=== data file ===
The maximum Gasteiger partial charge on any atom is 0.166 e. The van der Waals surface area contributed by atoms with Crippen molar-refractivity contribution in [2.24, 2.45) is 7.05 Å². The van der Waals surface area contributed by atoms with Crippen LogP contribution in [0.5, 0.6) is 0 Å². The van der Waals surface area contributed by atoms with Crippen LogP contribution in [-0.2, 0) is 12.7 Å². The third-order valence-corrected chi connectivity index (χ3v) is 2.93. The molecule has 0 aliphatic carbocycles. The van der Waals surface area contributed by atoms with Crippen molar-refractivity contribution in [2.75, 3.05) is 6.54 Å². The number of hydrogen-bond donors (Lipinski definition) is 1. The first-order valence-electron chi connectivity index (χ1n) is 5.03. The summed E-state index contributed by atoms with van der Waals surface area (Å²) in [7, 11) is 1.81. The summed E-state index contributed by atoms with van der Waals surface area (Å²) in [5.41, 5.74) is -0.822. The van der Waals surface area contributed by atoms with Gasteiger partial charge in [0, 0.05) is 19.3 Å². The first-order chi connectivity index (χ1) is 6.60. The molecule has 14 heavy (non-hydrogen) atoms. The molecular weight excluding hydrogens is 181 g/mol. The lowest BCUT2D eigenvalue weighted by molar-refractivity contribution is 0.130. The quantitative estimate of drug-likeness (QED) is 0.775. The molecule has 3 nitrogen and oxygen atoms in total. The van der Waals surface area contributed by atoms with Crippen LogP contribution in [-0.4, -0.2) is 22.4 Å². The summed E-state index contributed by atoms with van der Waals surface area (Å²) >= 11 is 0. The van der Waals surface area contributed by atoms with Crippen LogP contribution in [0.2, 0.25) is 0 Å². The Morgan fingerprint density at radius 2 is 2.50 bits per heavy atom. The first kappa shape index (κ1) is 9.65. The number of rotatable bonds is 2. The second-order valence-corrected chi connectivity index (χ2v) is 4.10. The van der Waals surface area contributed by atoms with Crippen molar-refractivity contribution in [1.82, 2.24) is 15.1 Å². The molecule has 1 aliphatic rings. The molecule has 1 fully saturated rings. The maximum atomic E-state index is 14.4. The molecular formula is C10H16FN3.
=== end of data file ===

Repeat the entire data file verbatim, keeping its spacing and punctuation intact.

The maximum Gasteiger partial charge on any atom is 0.166 e. The van der Waals surface area contributed by atoms with Crippen molar-refractivity contribution in [2.24, 2.45) is 7.05 Å². The van der Waals surface area contributed by atoms with Crippen LogP contribution in [0.5, 0.6) is 0 Å². The van der Waals surface area contributed by atoms with Crippen LogP contribution in [-0.2, 0) is 12.7 Å². The third-order valence-corrected chi connectivity index (χ3v) is 2.93. The molecule has 0 aliphatic carbocycles. The van der Waals surface area contributed by atoms with Crippen molar-refractivity contribution in [2.75, 3.05) is 6.54 Å². The number of hydrogen-bond donors (Lipinski definition) is 1. The first-order valence-electron chi connectivity index (χ1n) is 5.03. The summed E-state index contributed by atoms with van der Waals surface area (Å²) in [7, 11) is 1.81. The summed E-state index contributed by atoms with van der Waals surface area (Å²) in [5.41, 5.74) is -0.822. The van der Waals surface area contributed by atoms with Gasteiger partial charge in [0, 0.05) is 19.3 Å². The first-order chi connectivity index (χ1) is 6.60. The molecule has 14 heavy (non-hydrogen) atoms. The molecular weight excluding hydrogens is 181 g/mol. The lowest BCUT2D eigenvalue weighted by molar-refractivity contribution is 0.130. The quantitative estimate of drug-likeness (QED) is 0.775. The molecule has 3 nitrogen and oxygen atoms in total. The van der Waals surface area contributed by atoms with Crippen LogP contribution in [-0.4, -0.2) is 22.4 Å². The summed E-state index contributed by atoms with van der Waals surface area (Å²) >= 11 is 0. The van der Waals surface area contributed by atoms with Crippen LogP contribution in [0.2, 0.25) is 0 Å². The Morgan fingerprint density at radius 2 is 2.50 bits per heavy atom. The first kappa shape index (κ1) is 9.65. The number of rotatable bonds is 2. The second-order valence-corrected chi connectivity index (χ2v) is 4.10. The van der Waals surface area contributed by atoms with Crippen molar-refractivity contribution in [1.82, 2.24) is 15.1 Å². The molecule has 1 aliphatic rings. The molecule has 1 fully saturated rings. The maximum atomic E-state index is 14.4. The molecular formula is C10H16FN3.